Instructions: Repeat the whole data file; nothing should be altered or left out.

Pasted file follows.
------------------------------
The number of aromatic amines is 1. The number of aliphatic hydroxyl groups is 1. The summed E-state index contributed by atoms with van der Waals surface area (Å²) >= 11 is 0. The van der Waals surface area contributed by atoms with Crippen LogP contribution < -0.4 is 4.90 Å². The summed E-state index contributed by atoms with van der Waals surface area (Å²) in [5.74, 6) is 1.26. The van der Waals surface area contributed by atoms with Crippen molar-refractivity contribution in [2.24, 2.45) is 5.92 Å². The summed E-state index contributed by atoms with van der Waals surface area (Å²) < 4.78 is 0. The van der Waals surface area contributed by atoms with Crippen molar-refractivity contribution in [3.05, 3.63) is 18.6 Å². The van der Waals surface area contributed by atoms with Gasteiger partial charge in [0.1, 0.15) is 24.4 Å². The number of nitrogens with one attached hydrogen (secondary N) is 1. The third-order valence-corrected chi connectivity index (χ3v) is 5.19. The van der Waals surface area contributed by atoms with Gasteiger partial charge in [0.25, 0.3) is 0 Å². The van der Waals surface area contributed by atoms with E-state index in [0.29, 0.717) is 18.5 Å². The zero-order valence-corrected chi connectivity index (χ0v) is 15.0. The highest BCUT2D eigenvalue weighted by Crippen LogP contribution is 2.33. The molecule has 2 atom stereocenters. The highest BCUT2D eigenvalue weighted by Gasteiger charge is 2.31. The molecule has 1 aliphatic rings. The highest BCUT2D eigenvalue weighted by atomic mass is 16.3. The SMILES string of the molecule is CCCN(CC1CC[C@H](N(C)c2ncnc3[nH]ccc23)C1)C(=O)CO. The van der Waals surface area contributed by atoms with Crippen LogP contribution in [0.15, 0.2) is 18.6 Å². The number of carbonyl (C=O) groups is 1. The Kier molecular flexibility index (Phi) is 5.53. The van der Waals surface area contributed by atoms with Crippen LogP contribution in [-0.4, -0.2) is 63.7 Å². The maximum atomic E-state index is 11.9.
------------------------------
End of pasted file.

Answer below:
The number of aromatic amines is 1. The number of aliphatic hydroxyl groups is 1. The summed E-state index contributed by atoms with van der Waals surface area (Å²) >= 11 is 0. The van der Waals surface area contributed by atoms with Crippen LogP contribution < -0.4 is 4.90 Å². The summed E-state index contributed by atoms with van der Waals surface area (Å²) in [5.74, 6) is 1.26. The van der Waals surface area contributed by atoms with Crippen molar-refractivity contribution in [2.24, 2.45) is 5.92 Å². The summed E-state index contributed by atoms with van der Waals surface area (Å²) < 4.78 is 0. The van der Waals surface area contributed by atoms with Crippen molar-refractivity contribution in [3.05, 3.63) is 18.6 Å². The van der Waals surface area contributed by atoms with Gasteiger partial charge in [0.1, 0.15) is 24.4 Å². The number of nitrogens with one attached hydrogen (secondary N) is 1. The third-order valence-corrected chi connectivity index (χ3v) is 5.19. The van der Waals surface area contributed by atoms with Gasteiger partial charge in [0.25, 0.3) is 0 Å². The van der Waals surface area contributed by atoms with E-state index in [0.29, 0.717) is 18.5 Å². The zero-order valence-corrected chi connectivity index (χ0v) is 15.0. The highest BCUT2D eigenvalue weighted by Crippen LogP contribution is 2.33. The molecule has 2 atom stereocenters. The highest BCUT2D eigenvalue weighted by Gasteiger charge is 2.31. The molecule has 1 aliphatic rings. The highest BCUT2D eigenvalue weighted by atomic mass is 16.3. The SMILES string of the molecule is CCCN(CC1CC[C@H](N(C)c2ncnc3[nH]ccc23)C1)C(=O)CO. The van der Waals surface area contributed by atoms with Crippen LogP contribution in [0.15, 0.2) is 18.6 Å². The number of carbonyl (C=O) groups is 1. The Kier molecular flexibility index (Phi) is 5.53. The van der Waals surface area contributed by atoms with Crippen LogP contribution in [-0.4, -0.2) is 63.7 Å². The maximum atomic E-state index is 11.9.